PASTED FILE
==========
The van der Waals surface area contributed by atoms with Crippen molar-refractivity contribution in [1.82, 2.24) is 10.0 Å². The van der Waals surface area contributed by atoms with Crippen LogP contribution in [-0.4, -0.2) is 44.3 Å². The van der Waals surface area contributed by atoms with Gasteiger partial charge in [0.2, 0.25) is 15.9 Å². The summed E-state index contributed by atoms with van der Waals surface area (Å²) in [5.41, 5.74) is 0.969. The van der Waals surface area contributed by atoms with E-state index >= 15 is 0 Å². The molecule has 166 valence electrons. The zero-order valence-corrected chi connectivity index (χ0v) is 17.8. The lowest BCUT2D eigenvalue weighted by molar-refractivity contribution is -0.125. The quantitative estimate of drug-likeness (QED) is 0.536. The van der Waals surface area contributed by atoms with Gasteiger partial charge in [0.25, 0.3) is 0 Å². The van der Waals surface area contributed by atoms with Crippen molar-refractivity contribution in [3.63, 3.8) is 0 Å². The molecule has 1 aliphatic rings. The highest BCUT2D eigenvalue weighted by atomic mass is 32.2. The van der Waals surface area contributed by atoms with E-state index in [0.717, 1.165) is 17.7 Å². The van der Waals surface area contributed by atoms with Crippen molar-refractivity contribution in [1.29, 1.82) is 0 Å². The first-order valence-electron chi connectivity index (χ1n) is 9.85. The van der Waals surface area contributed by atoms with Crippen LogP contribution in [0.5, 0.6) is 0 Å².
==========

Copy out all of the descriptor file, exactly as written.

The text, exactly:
The van der Waals surface area contributed by atoms with Crippen molar-refractivity contribution in [1.82, 2.24) is 10.0 Å². The van der Waals surface area contributed by atoms with Crippen LogP contribution in [-0.4, -0.2) is 44.3 Å². The van der Waals surface area contributed by atoms with Gasteiger partial charge in [0.2, 0.25) is 15.9 Å². The summed E-state index contributed by atoms with van der Waals surface area (Å²) in [5.41, 5.74) is 0.969. The van der Waals surface area contributed by atoms with E-state index >= 15 is 0 Å². The molecule has 166 valence electrons. The zero-order valence-corrected chi connectivity index (χ0v) is 17.8. The lowest BCUT2D eigenvalue weighted by molar-refractivity contribution is -0.125. The quantitative estimate of drug-likeness (QED) is 0.536. The van der Waals surface area contributed by atoms with Gasteiger partial charge in [0.25, 0.3) is 0 Å². The van der Waals surface area contributed by atoms with Crippen molar-refractivity contribution in [3.63, 3.8) is 0 Å². The molecule has 1 aliphatic rings. The highest BCUT2D eigenvalue weighted by atomic mass is 32.2. The van der Waals surface area contributed by atoms with E-state index in [0.717, 1.165) is 17.7 Å². The van der Waals surface area contributed by atoms with Crippen molar-refractivity contribution in [1.29, 1.82) is 0 Å². The first-order valence-electron chi connectivity index (χ1n) is 9.85. The van der Waals surface area contributed by atoms with Crippen LogP contribution in [0.5, 0.6) is 0 Å².